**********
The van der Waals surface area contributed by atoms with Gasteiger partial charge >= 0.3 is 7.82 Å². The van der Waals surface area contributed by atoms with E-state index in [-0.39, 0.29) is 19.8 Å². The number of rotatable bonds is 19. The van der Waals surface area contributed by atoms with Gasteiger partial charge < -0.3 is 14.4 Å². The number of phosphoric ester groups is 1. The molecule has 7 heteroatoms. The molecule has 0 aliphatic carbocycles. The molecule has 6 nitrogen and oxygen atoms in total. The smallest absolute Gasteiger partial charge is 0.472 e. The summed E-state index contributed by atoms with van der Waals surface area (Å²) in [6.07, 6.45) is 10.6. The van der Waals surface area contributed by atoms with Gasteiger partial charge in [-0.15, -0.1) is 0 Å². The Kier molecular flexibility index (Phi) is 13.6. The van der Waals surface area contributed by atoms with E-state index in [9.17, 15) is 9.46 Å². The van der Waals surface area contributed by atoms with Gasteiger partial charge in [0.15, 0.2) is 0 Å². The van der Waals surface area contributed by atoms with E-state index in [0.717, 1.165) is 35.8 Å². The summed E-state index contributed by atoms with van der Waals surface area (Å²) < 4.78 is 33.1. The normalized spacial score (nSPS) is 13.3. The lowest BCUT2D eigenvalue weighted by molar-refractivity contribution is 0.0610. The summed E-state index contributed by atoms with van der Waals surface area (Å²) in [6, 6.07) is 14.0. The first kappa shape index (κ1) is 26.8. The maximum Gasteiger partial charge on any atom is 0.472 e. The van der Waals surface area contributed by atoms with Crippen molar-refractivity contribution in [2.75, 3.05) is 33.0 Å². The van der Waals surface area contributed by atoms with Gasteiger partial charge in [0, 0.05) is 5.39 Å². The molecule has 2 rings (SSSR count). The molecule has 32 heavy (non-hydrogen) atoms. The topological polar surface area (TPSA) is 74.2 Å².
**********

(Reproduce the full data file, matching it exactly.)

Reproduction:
The van der Waals surface area contributed by atoms with Gasteiger partial charge >= 0.3 is 7.82 Å². The van der Waals surface area contributed by atoms with E-state index in [-0.39, 0.29) is 19.8 Å². The number of rotatable bonds is 19. The van der Waals surface area contributed by atoms with Gasteiger partial charge < -0.3 is 14.4 Å². The number of phosphoric ester groups is 1. The molecule has 7 heteroatoms. The molecule has 0 aliphatic carbocycles. The molecule has 6 nitrogen and oxygen atoms in total. The smallest absolute Gasteiger partial charge is 0.472 e. The summed E-state index contributed by atoms with van der Waals surface area (Å²) in [6.07, 6.45) is 10.6. The van der Waals surface area contributed by atoms with Gasteiger partial charge in [-0.15, -0.1) is 0 Å². The Kier molecular flexibility index (Phi) is 13.6. The van der Waals surface area contributed by atoms with E-state index in [9.17, 15) is 9.46 Å². The van der Waals surface area contributed by atoms with Gasteiger partial charge in [0.15, 0.2) is 0 Å². The van der Waals surface area contributed by atoms with E-state index in [0.717, 1.165) is 35.8 Å². The summed E-state index contributed by atoms with van der Waals surface area (Å²) < 4.78 is 33.1. The normalized spacial score (nSPS) is 13.3. The lowest BCUT2D eigenvalue weighted by molar-refractivity contribution is 0.0610. The summed E-state index contributed by atoms with van der Waals surface area (Å²) in [6, 6.07) is 14.0. The first kappa shape index (κ1) is 26.8. The maximum Gasteiger partial charge on any atom is 0.472 e. The van der Waals surface area contributed by atoms with Crippen molar-refractivity contribution in [2.75, 3.05) is 33.0 Å². The van der Waals surface area contributed by atoms with Gasteiger partial charge in [0, 0.05) is 5.39 Å². The molecule has 2 rings (SSSR count). The molecule has 32 heavy (non-hydrogen) atoms. The topological polar surface area (TPSA) is 74.2 Å².